I listen to and have recently started to write reviews. I've found the reviews have helped me to select books.
Yes but first I would encourage the friend to listen to the narrator first. The plot is good, the characters are well developed and the story is also a learning experience.
When June was able to tell Toby that she loved him.
No. The voice of June was spoken in a monotone. Her voice would at times cause my stomach to do flip-flops. I would put aside my ipod and take a break. By doing this, I was able to finish the novel. I enjoyed the novel enough that I did get to the end of the book.
No. The book was complete with its ending.
I enjoyed the coming of age for June. I was pleased with how the subject of aids was discussed. Toby, who was the partner of Finn, June's god-father, uncle and best friend were the three pivotal characters of the book. Before Finn died from aids, he expressed a heart felt desire for Toby to help June to understand who Toby was to Finn. June had to sneak away to see Toby because her mother, Danny, did not approve of Toby. She blamed Toby for giving the aid's virus to her brother, Finn. After many trips to the city of Manhattan, June and Toby did become good friends. He answered questions, shared places he and Finn liked to visit, explained that his and Finn's apartment was filled with all that was of both himself and her Uncle Finn. These were a few of the ways that Toby imparted to June just how much Toby and Finn shared love. June's sister, Greta, was nasty towards June because of the close relationship June and Finn shared. Spending time with Toby did teach June just how important Finn felt towards her whole family and not just her. Having been able to understand so much more about her life by learning about Toby and Finn's relationship, she struggled through the many avenues of not understanding how coming of age brings with it the ability to understand and believe in the strength of love. June was able to take back all that she had learned from Toby, especially the meaning of love, and she became the catalyst that brought her family together as one.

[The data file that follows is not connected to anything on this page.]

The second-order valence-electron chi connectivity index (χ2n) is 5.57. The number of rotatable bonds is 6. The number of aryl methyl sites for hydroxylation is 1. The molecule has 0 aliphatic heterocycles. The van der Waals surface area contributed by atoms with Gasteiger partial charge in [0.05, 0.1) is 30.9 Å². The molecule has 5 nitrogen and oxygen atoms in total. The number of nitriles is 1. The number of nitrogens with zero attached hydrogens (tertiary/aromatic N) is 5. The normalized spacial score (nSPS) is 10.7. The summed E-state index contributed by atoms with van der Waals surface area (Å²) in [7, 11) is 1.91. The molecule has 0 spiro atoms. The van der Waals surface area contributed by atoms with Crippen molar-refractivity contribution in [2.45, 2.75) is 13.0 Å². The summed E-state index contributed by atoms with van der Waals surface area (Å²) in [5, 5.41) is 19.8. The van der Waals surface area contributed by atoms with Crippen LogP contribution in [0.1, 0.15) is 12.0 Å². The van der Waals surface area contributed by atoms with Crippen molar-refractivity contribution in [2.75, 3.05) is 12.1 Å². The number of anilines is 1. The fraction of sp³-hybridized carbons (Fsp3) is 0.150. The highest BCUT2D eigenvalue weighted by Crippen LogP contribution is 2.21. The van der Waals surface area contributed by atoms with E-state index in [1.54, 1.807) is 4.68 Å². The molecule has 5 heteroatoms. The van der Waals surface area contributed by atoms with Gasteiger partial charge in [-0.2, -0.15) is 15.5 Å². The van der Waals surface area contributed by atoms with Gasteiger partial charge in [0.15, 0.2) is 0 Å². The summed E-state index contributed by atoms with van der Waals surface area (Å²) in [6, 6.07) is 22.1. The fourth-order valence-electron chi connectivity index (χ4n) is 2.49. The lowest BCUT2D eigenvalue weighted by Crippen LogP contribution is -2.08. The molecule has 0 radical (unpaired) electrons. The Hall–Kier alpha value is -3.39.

I kept listening to this because with all the hoohah & good reviews. It is bottomlessly neurotic & relentlessly self absorbed. It doesn't get any better. Pitiful.
Tell the Wolves I'm Home was very interesting and an easy listen but, I'm undecided on if I would listen to it again. The narrators voice seemed very electronic and flat at times which really threw me off at times. Perhaps I would read the book though.
I could not compare this story with any other that I have read personally.
Yes, when it came to the characters Amy Rubinate performed awesomely at making each character his or her own. However the generic narration would be a bit flat and monotone at times, it sounded like a operator recording.
Love Against All Odds
It's a peek into a gay life - interesting and sympathetic.
least? The family relationships: parents - children. Also the improbability of some of the story-line.
to my female and gay friends. not a guy book
love her womanchild voice
yes, but at over 12 hours, that wasnt possible